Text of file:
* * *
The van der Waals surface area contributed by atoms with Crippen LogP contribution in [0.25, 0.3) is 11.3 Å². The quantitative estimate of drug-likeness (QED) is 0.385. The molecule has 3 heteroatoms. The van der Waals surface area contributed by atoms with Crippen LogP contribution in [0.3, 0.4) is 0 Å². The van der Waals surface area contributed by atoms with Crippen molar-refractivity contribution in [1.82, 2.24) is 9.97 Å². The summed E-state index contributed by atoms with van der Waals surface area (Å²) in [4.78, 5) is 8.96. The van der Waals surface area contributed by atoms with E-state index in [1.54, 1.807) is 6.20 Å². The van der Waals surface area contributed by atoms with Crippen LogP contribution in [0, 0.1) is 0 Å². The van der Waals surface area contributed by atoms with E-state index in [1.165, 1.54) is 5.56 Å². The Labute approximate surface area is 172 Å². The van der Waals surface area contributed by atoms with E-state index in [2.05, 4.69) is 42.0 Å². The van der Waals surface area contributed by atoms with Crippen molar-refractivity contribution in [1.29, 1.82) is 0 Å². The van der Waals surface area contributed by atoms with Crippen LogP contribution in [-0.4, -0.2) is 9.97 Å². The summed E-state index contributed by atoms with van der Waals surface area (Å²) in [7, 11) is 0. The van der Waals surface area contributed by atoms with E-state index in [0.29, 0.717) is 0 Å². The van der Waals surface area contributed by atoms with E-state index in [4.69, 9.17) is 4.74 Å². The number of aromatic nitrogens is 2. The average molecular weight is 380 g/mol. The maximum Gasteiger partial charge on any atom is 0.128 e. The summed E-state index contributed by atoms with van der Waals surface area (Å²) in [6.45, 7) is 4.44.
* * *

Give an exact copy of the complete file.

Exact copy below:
The van der Waals surface area contributed by atoms with Crippen LogP contribution in [0.25, 0.3) is 11.3 Å². The quantitative estimate of drug-likeness (QED) is 0.385. The molecule has 3 heteroatoms. The van der Waals surface area contributed by atoms with Crippen LogP contribution in [0.3, 0.4) is 0 Å². The van der Waals surface area contributed by atoms with Crippen molar-refractivity contribution in [1.82, 2.24) is 9.97 Å². The summed E-state index contributed by atoms with van der Waals surface area (Å²) in [4.78, 5) is 8.96. The van der Waals surface area contributed by atoms with E-state index in [1.54, 1.807) is 6.20 Å². The van der Waals surface area contributed by atoms with Crippen LogP contribution in [0, 0.1) is 0 Å². The van der Waals surface area contributed by atoms with E-state index in [1.165, 1.54) is 5.56 Å². The Labute approximate surface area is 172 Å². The van der Waals surface area contributed by atoms with E-state index in [2.05, 4.69) is 42.0 Å². The van der Waals surface area contributed by atoms with Crippen molar-refractivity contribution in [1.29, 1.82) is 0 Å². The van der Waals surface area contributed by atoms with Crippen LogP contribution in [-0.4, -0.2) is 9.97 Å². The summed E-state index contributed by atoms with van der Waals surface area (Å²) in [7, 11) is 0. The van der Waals surface area contributed by atoms with E-state index in [0.29, 0.717) is 0 Å². The van der Waals surface area contributed by atoms with E-state index in [4.69, 9.17) is 4.74 Å². The number of aromatic nitrogens is 2. The average molecular weight is 380 g/mol. The maximum Gasteiger partial charge on any atom is 0.128 e. The summed E-state index contributed by atoms with van der Waals surface area (Å²) in [6.45, 7) is 4.44.